Seeking Solace at the Symmetry Shop (An Appreciation of Ben Katchor)
Submitted by Brian Moore on August 18, 2010 - 09:00
Julius Knipl, Real Estate Photographer: The Beauty Supply District
Pantheon Books, 2000
The Jew of New York
Pantheon Books, 1998
The central joke in "The Beauty Supply District" is neatly summed up by this gem from Carol Lay‘s old Frequently Asked Questions page:
Q: Where do you get your ideas?
A: I buy them in enormous rolls from Hammacher Schlemmer.
The Beauty Supply District—another picturesque corner of Ben Katchor's New York-like city—is a little warren of shops where art and design ideas are sold over the counter. Towering geniuses of the art world make furtive visits to punch up their paintings, atonal compositions, and what have you. Commercial manufacturers stride in with less trepidation, aiming to put a new gloss on their line of olive products.
Actually it’s not so much ideas that are being purchased; it’s authority. The folks behind the counters don't really have any advantage over their customers other than impenetrable jargon. But they’ll give them something to take home: a half-inch reduction in diameter, a different shade of green, a suggestion to paint the train facing the opposite direction. The customers are all too ready to grasp at the proffered straw. There are plenty of funny signs on the storefronts (TRANSCENDENTAL IDEALISM, WELTSCHMERTZ, UNDERSTATEMENTS MADE TO ORDER) but the one all the merchants stand behind is NO REFUNDS.
"The Beauty Supply District" is a short story at the end of Julius Knipl, Real Estate Photographer: The Beauty Supply District (hereafter referred to TBSD.) The rest of the book collects individual Julius Knipl strips, usually one-offs, but sometimes forming short story arcs when the extra space is needed to dig into an idea. Knipl is our stand-in and guide; he tramps around the city and encounters various weird businesses, organizations, and people who bend his ear about weird businesses and organizations.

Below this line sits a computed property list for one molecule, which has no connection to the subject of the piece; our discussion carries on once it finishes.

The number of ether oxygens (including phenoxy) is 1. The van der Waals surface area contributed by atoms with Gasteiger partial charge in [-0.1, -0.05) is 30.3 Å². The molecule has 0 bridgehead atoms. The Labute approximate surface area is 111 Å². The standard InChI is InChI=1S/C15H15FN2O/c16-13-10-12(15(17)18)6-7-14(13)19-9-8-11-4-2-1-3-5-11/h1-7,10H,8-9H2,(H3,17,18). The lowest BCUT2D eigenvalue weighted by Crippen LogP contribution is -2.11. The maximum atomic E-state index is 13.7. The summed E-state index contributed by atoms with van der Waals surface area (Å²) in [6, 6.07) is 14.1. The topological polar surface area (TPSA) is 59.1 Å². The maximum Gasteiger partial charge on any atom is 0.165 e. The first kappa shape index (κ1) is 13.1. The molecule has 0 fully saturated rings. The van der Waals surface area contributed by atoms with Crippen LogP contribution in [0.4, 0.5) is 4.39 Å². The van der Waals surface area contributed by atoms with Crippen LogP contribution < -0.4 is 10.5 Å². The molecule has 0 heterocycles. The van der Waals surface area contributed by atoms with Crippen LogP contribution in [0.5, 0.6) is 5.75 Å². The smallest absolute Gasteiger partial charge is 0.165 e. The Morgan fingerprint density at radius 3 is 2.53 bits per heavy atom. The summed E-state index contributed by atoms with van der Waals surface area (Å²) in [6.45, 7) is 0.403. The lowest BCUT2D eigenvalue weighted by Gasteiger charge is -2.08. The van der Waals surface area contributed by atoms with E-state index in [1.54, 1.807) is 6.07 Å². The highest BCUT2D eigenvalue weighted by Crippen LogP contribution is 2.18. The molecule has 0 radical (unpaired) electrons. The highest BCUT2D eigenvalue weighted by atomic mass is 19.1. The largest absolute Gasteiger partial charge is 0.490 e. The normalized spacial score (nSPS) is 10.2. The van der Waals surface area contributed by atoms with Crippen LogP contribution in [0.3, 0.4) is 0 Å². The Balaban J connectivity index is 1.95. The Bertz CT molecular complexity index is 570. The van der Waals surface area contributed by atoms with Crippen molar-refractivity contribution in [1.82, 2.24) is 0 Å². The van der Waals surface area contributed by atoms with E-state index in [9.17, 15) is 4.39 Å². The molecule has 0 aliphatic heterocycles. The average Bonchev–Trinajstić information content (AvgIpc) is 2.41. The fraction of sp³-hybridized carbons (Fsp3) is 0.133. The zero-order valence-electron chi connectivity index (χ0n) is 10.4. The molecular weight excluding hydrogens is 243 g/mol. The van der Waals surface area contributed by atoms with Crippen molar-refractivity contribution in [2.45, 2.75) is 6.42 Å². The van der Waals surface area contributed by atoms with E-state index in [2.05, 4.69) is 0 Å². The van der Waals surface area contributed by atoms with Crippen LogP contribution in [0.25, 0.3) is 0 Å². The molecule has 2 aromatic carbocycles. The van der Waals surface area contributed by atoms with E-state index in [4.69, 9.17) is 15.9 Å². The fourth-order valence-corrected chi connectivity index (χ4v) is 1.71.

The District is a good example of Katchor's skill in creating a sort of mundane surrealism. It's just far enough off the axis of reality to be funny (before cracking the book, I figured it would be about cosmetics), but not so far off that you can't practically smell the ozone from one shop's "two-dimensional aluminum contour extruder." The world of Julius Knipl mixes fedoras and cell phones, bubblegum removal services and Mud Magnates. A touch weirder and the whole thing would bend into parallel world science fiction.
Katchor’s characters deal in digression. Their default mode of communication is a monologue, spoken either directly to the reader or to a companion who seems to be barely listening. Sometimes the speaker is dispensed with entirely, and we get a series of narrative captions that serve the same function. One spiel leads to another. In one sequence we go from a shopkeeper talking about his son failing a class in aesthetics, to the son falling asleep during the lecture, to the lecture subject's adventures, and then back out of the nested anecdotes to the shopkeeper again. It's seamless, too; Katchor's sonorous narration in this TED video is perfectly captured on the page, carrying us from scene to scene with few bumps.